Everything may seem happy and shiny as you flit about the Internet, surfing from Facebook to Netflix, and popping in every now and then to check your email. But just as there are dark alleys in a city, though, there is a seedy underside to the Internet as well. According to a new report from McAfee, the "Dark Web" has matured into a dangerous underground marketplace for cybercriminals.
While you're busy buying the DVD of 12 Years a Slave from Amazon, cyber crooks are doing some shopping as well. They're buying off-the-shelf, plug-and-play exploit kits from the booming cybercrime-as-a-service industry, or selling stolen personal information and credit card details to other online thieves. The Dark Web works a lot like the normal Web by facilitating innovation and commerce — it's just more nefarious.
The McAfee Labs Threat Report Q4 2013 notes that recent attacks have been unprecedented in terms of the number of records stolen, and McAfee researchers point out just how efficiently and effectively the malware industry was in serving its customers. "The attackers purchased off-the-shelf point-of-sale malware, they made straightforward modifications so they could target their attacks, and it's likely they both tested their target's defenses and evaded those defenses using purchased software."
TK Keanini, CTO of Lancope, agrees, and expanded on the perils of the Dark Web to explain the other factors that make it so dangerous. He explained in a recent blog post that the barrier for entry into the world of cybercrime is exceedingly low as a result of the Dark Web. The only real "skills" a would-be attacker needs is the ability to click "Add to Cart" so he or she can purchase ready-to-launch malware tools.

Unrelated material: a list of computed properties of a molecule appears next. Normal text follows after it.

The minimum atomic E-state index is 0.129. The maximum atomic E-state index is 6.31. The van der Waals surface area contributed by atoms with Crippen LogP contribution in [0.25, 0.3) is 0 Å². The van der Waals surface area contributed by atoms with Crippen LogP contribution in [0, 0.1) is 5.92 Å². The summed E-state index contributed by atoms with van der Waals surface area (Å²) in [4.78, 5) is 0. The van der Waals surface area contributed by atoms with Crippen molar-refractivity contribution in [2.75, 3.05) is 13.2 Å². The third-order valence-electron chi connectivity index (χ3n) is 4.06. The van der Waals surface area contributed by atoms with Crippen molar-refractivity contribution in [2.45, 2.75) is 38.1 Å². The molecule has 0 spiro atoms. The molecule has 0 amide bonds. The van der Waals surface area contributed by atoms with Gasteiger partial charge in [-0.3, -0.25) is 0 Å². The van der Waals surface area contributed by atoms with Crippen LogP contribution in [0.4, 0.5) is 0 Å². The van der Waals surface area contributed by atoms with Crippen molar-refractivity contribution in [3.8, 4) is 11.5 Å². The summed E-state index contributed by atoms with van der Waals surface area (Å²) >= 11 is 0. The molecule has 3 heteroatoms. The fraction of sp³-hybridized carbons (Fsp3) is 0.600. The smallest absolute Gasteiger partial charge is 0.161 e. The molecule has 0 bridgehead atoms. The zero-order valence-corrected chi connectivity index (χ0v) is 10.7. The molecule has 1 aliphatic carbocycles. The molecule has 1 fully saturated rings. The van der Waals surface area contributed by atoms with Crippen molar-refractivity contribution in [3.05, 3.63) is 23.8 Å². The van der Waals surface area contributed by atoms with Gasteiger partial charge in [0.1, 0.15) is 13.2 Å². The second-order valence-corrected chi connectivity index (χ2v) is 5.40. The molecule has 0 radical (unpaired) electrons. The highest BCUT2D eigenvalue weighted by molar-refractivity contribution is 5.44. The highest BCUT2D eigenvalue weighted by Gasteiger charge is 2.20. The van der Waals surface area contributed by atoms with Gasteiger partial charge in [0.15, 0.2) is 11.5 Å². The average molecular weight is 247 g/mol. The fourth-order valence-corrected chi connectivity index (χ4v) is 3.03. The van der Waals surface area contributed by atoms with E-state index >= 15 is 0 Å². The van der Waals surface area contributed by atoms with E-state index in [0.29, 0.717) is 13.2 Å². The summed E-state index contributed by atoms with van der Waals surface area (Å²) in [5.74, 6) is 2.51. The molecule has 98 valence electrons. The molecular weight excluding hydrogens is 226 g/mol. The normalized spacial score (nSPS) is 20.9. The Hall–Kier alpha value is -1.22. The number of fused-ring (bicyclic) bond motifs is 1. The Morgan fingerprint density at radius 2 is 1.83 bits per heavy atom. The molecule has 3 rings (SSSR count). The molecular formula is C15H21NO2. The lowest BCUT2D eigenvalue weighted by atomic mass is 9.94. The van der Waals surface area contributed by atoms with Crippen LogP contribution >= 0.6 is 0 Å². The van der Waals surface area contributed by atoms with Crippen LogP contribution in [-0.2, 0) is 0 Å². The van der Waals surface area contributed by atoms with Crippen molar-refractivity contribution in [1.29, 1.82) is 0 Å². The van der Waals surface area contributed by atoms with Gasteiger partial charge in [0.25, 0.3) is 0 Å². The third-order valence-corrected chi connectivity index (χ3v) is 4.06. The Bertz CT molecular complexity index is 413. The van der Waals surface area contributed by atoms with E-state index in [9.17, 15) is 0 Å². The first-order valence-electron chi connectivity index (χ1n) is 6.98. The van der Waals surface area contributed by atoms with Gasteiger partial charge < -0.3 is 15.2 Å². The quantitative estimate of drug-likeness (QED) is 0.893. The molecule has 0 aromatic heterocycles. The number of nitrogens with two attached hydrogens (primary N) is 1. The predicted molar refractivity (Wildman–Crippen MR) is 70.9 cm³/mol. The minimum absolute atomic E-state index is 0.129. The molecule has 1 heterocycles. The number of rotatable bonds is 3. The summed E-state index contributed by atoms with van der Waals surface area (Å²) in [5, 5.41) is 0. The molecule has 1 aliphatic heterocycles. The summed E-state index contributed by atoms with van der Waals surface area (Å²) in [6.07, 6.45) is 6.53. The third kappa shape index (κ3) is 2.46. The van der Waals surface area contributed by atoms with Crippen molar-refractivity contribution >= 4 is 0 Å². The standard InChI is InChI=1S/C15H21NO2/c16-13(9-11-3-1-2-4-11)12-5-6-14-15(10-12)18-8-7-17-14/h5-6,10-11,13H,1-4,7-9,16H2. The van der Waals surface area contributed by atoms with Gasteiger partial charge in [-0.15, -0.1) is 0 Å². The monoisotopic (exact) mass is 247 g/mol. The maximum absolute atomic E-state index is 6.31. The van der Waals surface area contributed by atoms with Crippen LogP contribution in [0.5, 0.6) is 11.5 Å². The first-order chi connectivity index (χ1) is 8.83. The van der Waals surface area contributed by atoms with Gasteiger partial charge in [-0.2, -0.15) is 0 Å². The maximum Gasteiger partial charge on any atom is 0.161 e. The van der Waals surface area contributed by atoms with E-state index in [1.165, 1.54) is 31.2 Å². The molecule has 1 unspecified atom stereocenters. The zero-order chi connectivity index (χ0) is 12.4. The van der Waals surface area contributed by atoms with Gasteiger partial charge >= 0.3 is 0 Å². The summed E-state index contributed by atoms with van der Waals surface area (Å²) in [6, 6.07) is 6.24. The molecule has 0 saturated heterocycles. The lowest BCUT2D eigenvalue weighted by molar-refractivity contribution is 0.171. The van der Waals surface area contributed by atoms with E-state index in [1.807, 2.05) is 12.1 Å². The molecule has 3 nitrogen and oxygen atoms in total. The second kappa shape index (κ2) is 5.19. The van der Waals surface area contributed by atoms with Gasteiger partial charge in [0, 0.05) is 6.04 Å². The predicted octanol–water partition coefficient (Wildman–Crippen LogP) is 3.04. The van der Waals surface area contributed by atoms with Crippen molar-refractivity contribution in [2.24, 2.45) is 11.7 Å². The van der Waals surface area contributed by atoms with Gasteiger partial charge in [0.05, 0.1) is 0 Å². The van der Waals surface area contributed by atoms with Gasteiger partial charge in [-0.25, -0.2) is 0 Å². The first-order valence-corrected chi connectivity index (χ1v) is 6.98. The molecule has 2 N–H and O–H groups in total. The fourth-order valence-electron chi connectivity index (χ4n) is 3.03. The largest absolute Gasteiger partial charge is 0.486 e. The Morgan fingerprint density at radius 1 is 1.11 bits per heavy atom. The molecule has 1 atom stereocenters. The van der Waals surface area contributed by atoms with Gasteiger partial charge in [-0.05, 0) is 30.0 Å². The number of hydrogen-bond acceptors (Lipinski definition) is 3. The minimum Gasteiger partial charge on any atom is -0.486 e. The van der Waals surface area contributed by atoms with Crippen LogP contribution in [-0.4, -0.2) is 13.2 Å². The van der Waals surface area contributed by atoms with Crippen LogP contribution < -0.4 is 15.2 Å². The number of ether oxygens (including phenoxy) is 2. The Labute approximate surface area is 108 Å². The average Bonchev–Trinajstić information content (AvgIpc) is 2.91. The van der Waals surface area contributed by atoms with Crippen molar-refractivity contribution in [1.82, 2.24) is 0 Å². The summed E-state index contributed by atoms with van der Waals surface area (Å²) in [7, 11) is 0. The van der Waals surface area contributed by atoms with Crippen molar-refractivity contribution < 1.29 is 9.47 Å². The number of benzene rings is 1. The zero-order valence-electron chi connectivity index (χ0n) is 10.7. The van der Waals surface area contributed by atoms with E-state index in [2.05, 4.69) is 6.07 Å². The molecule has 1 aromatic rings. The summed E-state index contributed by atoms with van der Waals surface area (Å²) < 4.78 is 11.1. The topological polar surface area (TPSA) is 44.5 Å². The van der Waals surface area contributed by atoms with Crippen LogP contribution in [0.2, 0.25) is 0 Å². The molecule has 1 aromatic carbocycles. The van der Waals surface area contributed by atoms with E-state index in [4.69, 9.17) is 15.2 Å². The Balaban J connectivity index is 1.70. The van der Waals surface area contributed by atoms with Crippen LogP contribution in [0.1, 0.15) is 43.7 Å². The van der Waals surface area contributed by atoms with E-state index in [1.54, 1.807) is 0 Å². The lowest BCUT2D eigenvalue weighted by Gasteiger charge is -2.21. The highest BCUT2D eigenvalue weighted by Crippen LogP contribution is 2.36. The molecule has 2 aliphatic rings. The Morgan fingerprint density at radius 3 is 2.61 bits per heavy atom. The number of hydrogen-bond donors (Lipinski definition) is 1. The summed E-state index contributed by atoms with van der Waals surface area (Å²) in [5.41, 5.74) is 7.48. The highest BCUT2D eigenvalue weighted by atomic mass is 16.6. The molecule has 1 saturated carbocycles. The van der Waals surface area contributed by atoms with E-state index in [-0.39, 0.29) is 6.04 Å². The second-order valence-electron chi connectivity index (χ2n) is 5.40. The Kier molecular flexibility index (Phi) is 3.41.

"This marketplace would have happened earlier but two things needed to become widely available," Keanini said. "One is a network infrastructure that could let cybercriminals operate anonymously and the other is a currency that would let them conduct commerce anonymously: these are the TOR network and Bitcoin, respectively."
Of course, the Dark Web isn't the only threat out there. Last week, McAfee researcher Adam Wosotowsky walked me through the key findings of the McAfee Labs Q4 2013 Threat Report. Another trend that Adam finds concerning is the rise of malicious signed binaries — malware that appears to be legitimate because it is signed using a stolen or malicious certificate.
McAfee Labs identified eight million signed binaries as suspicious. He stressed that this issue calls into question the efficacy and stability of the entire Certificate Authority system — which much of the industry relies on to validate the reputation and credibility of applications before allowing them to execute. Security is predicated on the idea that the Certificate Authority (CA) is secure and reliable, therefore any software signed with a certificate from a CA is assumed to be safe. Attackers have exploited weak security procedures at some CAs or simply stolen legitimate certificates from other companies to distribute malware that appears to be authentic software.
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